"Gary Tenen couldn't do these things, because word would get back to other cavers that Randy and Gary had found something," says Tenen. "And they'd know where, because everyone knew we hiked the Whetstones."
But the cave's location wasn't kept a secret from everyone. Tufts and Tenen took into their confidence a small cadre of friends, some of whom were capable of mounting a low-key rescue if one of the cavers suffered an accident at the site.
In their obsession with protecting Xanadu, they asked those who were told of the cave's existence (with the exception of the Kartchners and, later, the governor of Arizona at the time, Bruce Babbitt) to sign an agreement threatening, as Tufts puts it, "theological punishment" to anyone who revealed its location.
Inevitably, leaks occurred. One came to Tufts's and Tenen's attention in the mid-'80s when Steve Holland, a caver and one of those who knew about Xanadu, overheard a group planning a trip to the site. Holland played ignorant and wangled an invitation to go along. "I became a mole," says Holland. He told Tenen when the group was planning its foray, and a strategy for getting rid of the interlopers was devised.
On a Saturday morning a few months later, the live cavers, including Holland, arrived at the site. As arranged, three Kartchner brothers, Paul, Rex and Fred, rode up on horseback, one of them carrying a pistol. In a scene out of a John Wayne movie, one of the brothers squinted down at the cavers and said: "What are you doing on our land?"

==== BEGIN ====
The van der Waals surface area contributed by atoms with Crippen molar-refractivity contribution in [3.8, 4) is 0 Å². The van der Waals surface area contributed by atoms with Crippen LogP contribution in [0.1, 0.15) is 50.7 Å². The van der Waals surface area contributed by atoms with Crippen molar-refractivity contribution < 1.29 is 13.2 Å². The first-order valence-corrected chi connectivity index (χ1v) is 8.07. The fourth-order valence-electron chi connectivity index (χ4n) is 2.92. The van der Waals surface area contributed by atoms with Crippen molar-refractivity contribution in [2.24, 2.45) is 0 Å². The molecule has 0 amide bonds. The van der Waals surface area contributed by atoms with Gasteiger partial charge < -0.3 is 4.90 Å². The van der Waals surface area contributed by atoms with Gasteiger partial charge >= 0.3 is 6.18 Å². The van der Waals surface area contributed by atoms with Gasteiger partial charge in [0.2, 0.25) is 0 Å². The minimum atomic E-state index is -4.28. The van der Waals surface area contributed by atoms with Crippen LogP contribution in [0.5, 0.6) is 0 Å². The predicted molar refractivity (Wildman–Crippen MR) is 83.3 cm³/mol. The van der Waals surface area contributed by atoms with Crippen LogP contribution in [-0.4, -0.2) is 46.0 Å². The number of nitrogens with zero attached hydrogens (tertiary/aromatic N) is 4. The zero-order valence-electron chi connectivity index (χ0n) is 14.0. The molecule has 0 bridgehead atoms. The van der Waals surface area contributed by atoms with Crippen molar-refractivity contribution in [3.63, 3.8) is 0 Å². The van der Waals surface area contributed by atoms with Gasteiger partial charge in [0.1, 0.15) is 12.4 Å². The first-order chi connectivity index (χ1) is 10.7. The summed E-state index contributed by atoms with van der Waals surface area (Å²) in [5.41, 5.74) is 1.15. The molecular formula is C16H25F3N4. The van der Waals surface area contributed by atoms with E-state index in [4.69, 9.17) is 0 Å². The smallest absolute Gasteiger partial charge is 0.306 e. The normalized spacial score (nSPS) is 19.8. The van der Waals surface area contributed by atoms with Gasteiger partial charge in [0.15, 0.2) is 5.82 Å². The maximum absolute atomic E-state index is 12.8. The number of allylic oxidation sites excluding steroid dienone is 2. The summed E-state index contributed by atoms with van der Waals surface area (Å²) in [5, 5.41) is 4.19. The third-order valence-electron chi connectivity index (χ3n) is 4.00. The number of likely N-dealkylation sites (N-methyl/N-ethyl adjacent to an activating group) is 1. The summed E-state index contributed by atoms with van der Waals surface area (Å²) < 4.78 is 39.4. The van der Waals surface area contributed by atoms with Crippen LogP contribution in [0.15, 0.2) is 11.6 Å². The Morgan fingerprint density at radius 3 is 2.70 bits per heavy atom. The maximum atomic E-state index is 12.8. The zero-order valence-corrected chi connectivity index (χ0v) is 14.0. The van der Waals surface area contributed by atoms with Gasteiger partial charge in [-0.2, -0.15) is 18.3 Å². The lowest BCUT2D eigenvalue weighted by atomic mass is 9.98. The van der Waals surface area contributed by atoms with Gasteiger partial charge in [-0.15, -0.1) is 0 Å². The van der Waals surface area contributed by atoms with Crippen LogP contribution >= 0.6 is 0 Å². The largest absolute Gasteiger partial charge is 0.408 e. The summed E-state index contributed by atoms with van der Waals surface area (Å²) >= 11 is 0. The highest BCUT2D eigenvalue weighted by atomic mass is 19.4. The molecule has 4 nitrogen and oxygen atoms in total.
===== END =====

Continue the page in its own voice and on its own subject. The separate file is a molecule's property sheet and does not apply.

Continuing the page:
Holland played dumb, but he found the scene more than a bit amusing. "The Kartchners acted like rough and tough ranchers, even though one of them was an anesthesiologist and another a teacher," he says.
After the Kartchners decided that opening the cave themselves would be too costly, another idea arose—state development of the site. Governor Babbitt was interested, but he wanted to see the cave first. "So in April 1985, the governor of Arizona disappeared for a day, accompanied by two security agents," says Tenen.
On his expedition to the cave, Babbitt took with him his two sons, Chris and T.J., who were 10 and eight years old, respectively. But before setting out, Babbitt made the boys promise to keep Xanadu a secret. He lectured Chris and T.J. on the importance of doing exactly what Tufts and Tenen told them to do, and of not touching anything.
"After this great lecture, the only person who knocked over a stalagmite was me," says Babbitt, a geologist by training who now practices law in Phoenix. "We were climbing up an incline, and my heel knocked over a baby stalagmite. My kids have never let me forget it."
Babbitt was taken with the cave. "I couldn't believe it was in Arizona." he says. "I thought we'd flown in the wrong direction."